Luwo people

Total population
Regions with significant populations
 South Sudan193,000
Luwo language or Dhe Luwo
Christianity, African Traditional Religion
Related ethnic groups
Nilotic peoples, esp. Luo peoples

The Luwo (also called Jur Chol and Luo of Bahr el Ghazal) are a Nilotic ethnic group that live in the western parts of South Sudan. They are part of a larger group of ethno-linguistically related Luo peoples of East Africa.[citation needed] They speak the Jur language which is a Northern Luo language.[1][2]

They are related to the Dholuo speaking Joluo of Kenya and Tanzania. The date of divergence is estimated to have been about eight centuries ago.[3] their closest relatives however, are the Anyuak and Pari


The Luwo are known to the Dinka as Jur Chol which is an exonym taken from the Dinka language (compare Jur Beli). Some Luo politicians object to the name.[3]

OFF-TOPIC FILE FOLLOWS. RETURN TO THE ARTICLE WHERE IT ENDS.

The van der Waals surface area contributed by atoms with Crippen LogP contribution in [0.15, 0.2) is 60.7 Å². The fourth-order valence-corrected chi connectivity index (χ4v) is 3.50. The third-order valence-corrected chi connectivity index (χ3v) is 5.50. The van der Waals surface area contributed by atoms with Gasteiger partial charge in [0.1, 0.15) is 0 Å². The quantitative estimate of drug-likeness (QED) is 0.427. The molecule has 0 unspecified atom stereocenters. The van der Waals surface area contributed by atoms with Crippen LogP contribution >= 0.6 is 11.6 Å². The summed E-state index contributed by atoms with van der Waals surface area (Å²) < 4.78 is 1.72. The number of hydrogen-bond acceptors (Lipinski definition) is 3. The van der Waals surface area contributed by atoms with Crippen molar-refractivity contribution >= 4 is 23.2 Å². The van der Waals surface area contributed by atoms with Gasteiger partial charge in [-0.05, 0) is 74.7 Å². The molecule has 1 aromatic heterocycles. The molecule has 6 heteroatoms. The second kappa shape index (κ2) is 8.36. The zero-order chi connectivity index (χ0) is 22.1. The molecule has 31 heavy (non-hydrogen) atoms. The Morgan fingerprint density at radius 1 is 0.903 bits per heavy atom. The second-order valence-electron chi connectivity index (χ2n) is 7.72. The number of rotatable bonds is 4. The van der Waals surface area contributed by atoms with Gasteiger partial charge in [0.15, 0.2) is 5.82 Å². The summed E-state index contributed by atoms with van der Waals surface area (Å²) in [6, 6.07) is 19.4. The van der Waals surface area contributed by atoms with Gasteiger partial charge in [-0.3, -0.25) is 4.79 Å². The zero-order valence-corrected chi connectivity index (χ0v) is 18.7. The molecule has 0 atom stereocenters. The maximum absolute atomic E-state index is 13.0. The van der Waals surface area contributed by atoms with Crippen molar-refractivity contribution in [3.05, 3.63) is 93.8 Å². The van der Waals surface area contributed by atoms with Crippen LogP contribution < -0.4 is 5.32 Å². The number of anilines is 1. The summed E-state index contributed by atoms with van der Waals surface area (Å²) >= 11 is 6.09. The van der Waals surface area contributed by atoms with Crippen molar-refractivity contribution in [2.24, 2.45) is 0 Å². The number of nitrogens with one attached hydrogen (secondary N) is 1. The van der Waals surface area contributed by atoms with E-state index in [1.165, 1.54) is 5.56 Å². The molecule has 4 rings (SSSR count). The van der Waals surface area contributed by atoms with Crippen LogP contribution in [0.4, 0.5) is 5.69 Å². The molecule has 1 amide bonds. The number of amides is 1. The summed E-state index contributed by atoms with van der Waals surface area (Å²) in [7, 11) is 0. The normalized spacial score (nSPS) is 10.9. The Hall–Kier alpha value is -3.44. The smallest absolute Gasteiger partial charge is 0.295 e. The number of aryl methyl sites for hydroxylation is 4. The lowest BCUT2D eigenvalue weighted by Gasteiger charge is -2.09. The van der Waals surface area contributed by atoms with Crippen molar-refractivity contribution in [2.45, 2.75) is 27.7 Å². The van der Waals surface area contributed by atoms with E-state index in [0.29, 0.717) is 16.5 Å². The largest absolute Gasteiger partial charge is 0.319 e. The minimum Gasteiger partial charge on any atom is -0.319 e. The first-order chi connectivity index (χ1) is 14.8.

The Luo reside in their lands Piluwo or Luwo Land in the Jur River and Wau counties of Western Bahr el Ghazal State and in Aweil Center County of Northern Bahr el Ghazal State. The Luo are also sedentary, meaning they have a centralized living area. They grow sorghum, cassava, sweet potatoes, and beans. They can fish, hunt, and beekeep, making them a well-rounded society.[2]


The Luwo are one of the smaller tribes of South Sudan with population about 171,000 - by some accounts the Luo are the 8th largest ethnic group in South Sudan. They may be found in Aweil, Wau and Tonj states or in Tonj and Western Bahr el Ghazal and Northern Bahr el Ghazal states by the pre-2015 organisation.[2][4]

A census conducted in 1983 put their population at 80,000.[1]

Notable people


  1. ^ a b "Luwo". SIL International. Retrieved 2 August 2013.
  2. ^ a b c Trust, Gurtong. "Jurchol (Luo)". Retrieved 2016-10-24.
  3. ^ a b "There Is No Jur Chol Tribe But Luo Tribe In Western Bahr El Ghazal State: Speaker". Gurtong Trust. Retrieved 2016-10-24.
  4. ^ "Distribution of Ethnic Groups in Southern Sudan (as of 24 Dec 2009)". Refworld. UN Office for the Coordination of Humanitarian Affairs (OCHA). 6 January 2010. Retrieved 27 October 2016.
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